I would like to solve the following integral:

$$ I_0 (a,b)= \int_0^1 dx\int_0^{1-x} dz \frac{1}{a z (z-1)+a x z + x(1-b)}$$ in the limit where $b$ is small ($a$ and $b$ are positive constants).

What is the best way to study this asymptotic limit? I have tried to use Mathematica, but it gives some very weird results.

Thanks for any help.

  • $\begingroup$ Hi JSchwinger, first, is this integral finite at all? I didn't check it, but one doesn't see it at the first glance. Second, you want to study its behavior for a>0 fixed and b-> 0 with b>0, right? Asymptotic expansions are often a little bit tricky, so I doubt that Mathematica can do it. $\endgroup$ – Karl Oct 29 '14 at 6:36

For now we ignore the justification for switching the order of integration and solve an easier problem with the help of Mathematica. The region of integration is the triangle bounded by the $x$ and $z$ axes and the line $x + z = 1$. When we switch the order of integration we have the integral

$$J(a,b) = \int_0^1 \int_0^{1-z} \frac{dx dz}{az(z-1)+axz+x(1-b)}$$

The denominator is $0$ whenever

$$x_0 = \frac{az(1-z)}{az+1-b}$$

so we need to calculate an improper integral first. We have

$$\int_0^{x_0-\epsilon} \frac{dx}{az(z-1)+axz+x(1-b)} = \frac{\log((-1+b-az)\epsilon)-\log(az(z-1))}{az+1-b}$$

and since this is not finite as $\epsilon$ goes to $0$, we have to concede that the improper integral does not converge. Similarly

$$\int_{x_0+\epsilon}^{1-z} \frac{dx}{az(z-1)+axz+x(1-b)} = \frac{\log((1-b)(1-z))-\log((1-b+az)\epsilon)}{az+1-b}$$

is not finite as $\epsilon$ goes to $0$. However, we can calculate the principal value by putting the two integrals together and let the limit of integration approach $x_0$ at the same rate on both sides

$$P.V.\int_0^{1-z} = \frac{\log((1-b)(1-z))-\log(az(1-z))}{1-b+az}$$

Integrating again with respect to z we have

$$P.V.J(a,b) = \int_0^1\frac{\log((1-b)(1-z))-\log(az(1-z))}{1-b+az} dz = \frac{1}{a}\left(\log\left(\frac{a}{1-b}\right)\log\left(\frac{1-b}{1+a-b}\right)-Li_2\left(-\frac{a}{1-b}\right)\right)$$

We can expand this as


When $b$ is small we are left with


The question is - were we justified in exchanging the order of integration in the first place? I'm not sure if this helps.

  • $\begingroup$ Than you, @Aleks. That helps a lot! Do you think that the exchanging of the order of integration could raise any problems? $\endgroup$ – JSchwinger Nov 2 '14 at 13:03
  • $\begingroup$ Unfortunately I don't know the answer to that in this case. All the theorems I know about exchanging the order of integration have a continuous integrand which is not the case here. You'd need a theorem discussing changing the order of integration for principal values. $\endgroup$ – Alexander Vlasev Nov 2 '14 at 20:12

EDIT added later

The integrand's denominator is zero along a certain hyperbola that passes through the overall region of integration. So as written, the integral is improper. I wonder if you mean for $a$ to be a small negative constant instead. Then the function is defined inside the region, and as $a\to0^-$, this hyperbola straightens out to the $z$-axis, which is one of the region's boundary curves. Proceeding assuming that $a<0$ and $b>0$:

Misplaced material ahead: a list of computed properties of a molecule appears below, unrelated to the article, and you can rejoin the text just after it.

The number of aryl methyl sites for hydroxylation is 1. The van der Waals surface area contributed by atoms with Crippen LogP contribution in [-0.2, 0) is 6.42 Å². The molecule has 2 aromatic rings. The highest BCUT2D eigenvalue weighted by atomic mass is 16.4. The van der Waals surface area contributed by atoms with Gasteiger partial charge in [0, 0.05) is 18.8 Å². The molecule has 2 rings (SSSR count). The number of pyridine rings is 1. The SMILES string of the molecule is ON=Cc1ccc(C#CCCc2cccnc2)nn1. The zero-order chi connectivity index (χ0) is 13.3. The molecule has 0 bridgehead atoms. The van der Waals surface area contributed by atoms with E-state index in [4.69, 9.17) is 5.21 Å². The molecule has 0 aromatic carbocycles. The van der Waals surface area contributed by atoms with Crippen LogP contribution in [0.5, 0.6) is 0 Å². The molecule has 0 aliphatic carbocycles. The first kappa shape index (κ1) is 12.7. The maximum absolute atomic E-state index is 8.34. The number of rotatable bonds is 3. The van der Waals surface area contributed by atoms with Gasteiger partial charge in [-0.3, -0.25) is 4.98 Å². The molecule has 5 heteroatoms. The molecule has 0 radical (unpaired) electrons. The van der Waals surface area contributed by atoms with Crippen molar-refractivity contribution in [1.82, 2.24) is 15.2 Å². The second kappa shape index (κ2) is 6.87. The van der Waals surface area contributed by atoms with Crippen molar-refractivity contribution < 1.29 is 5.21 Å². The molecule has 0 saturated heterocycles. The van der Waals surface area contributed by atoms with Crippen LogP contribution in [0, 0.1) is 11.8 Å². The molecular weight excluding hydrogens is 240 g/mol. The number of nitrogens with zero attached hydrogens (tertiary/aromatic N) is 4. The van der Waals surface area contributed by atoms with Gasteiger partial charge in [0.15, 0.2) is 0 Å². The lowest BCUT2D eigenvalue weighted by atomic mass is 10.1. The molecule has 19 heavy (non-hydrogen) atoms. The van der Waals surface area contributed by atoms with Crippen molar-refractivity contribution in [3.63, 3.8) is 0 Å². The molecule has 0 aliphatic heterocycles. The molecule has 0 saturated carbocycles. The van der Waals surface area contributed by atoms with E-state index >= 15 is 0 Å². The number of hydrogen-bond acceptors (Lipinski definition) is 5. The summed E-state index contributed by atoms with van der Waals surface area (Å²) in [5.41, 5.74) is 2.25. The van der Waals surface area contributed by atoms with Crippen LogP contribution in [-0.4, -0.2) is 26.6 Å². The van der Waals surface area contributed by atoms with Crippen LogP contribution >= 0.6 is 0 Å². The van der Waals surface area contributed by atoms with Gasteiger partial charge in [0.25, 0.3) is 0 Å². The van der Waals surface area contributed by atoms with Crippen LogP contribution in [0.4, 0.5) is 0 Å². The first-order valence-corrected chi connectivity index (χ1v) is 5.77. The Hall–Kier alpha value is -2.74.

The integrand's denominator is linear in $x$, so let's try integrating with respect to $x$ first. Note that the region of integration is he triangle with vertices at $(x,z)=(0,0),(1,0),(0,1)$, so the limits on the integrals can be swapped.

$$\begin{align} &\int_{z=0}^{z=1}dz\int_{x=0}^{x=1-z}dx\frac{1}{a z (z-1)+a x z + x(1-b)}\\ &=\int_{z=0}^{z=1}dz\int_{x=0}^{x=1-z}dx\frac{1}{a z (z-1)+ x(1-b+az)}\\ &=\int_{z=0}^{z=1}dz\frac{1}{1-b+az}\left[\ln\left|a z (z-1)+ x(1-b+az)\right|\right]_{x=0}^{x=1-z}\\ &=\int_{z=0}^{z=1}dz\frac{1}{1-b+az}\left[\ln\left|a z (z-1)+ (1-z)(1-b+az)\right|-\ln\left|a z (z-1)\right|\right]\\ &=\int_{z=0}^{z=1}dz\frac{1}{1-b+az}\left[\ln\left| \left(1-b\right)\left(1 - z\right)\right|-\ln\left|a z (z-1)\right|\right]\\ &=\int_{z=0}^{z=1}dz\frac{1}{1-b+az}\left[\ln\left|\frac{b-1}{az}\right|\right]\\ &=\int_{z=0}^{z=1}dz\frac{\ln\left|b-1\right|}{1-b+az}-\int_{z=0}^{z=1}dz\frac{\ln|az|}{1-b+az}\\ &=\left[\ln\left|b-1\right|\frac1a\ln\left|1-b+az\right|\right]_{z=0}^{z=1}-\frac{1}{a}\int_{u=0}^{u=a}du\frac{\ln|u|}{1-b+u}\\ &=\frac{\ln\left|b-1\right|}{a}\ln\left|1+\frac{a}{1-b}\right|-\frac{1}{a}\int_{u=0}^{u=a}du\frac{\ln|u|}{1-b+u}\\ \end{align}$$

This last integral is not one that has an elementary antiderivative. Its antiderivative involves a function called the dilogarithm, $\operatorname{Li}_2$, which could be thought of as a function that was invented just to give a name to a certain antiderivative that was out of reach within the world of elementary functions.

If you want to go further, $$\int\frac{\ln u}{A+u}\,du=\operatorname{Li}_2\left(-{\frac{u}{A}}\right)+\ln(x)\ln\left(1+\frac{x}{A}\right)+C$$ and also because one limit of integration is $0$, this integral is improper, and should be computed using a limit as $t\to0^+$ of $\int_t^{a}$.


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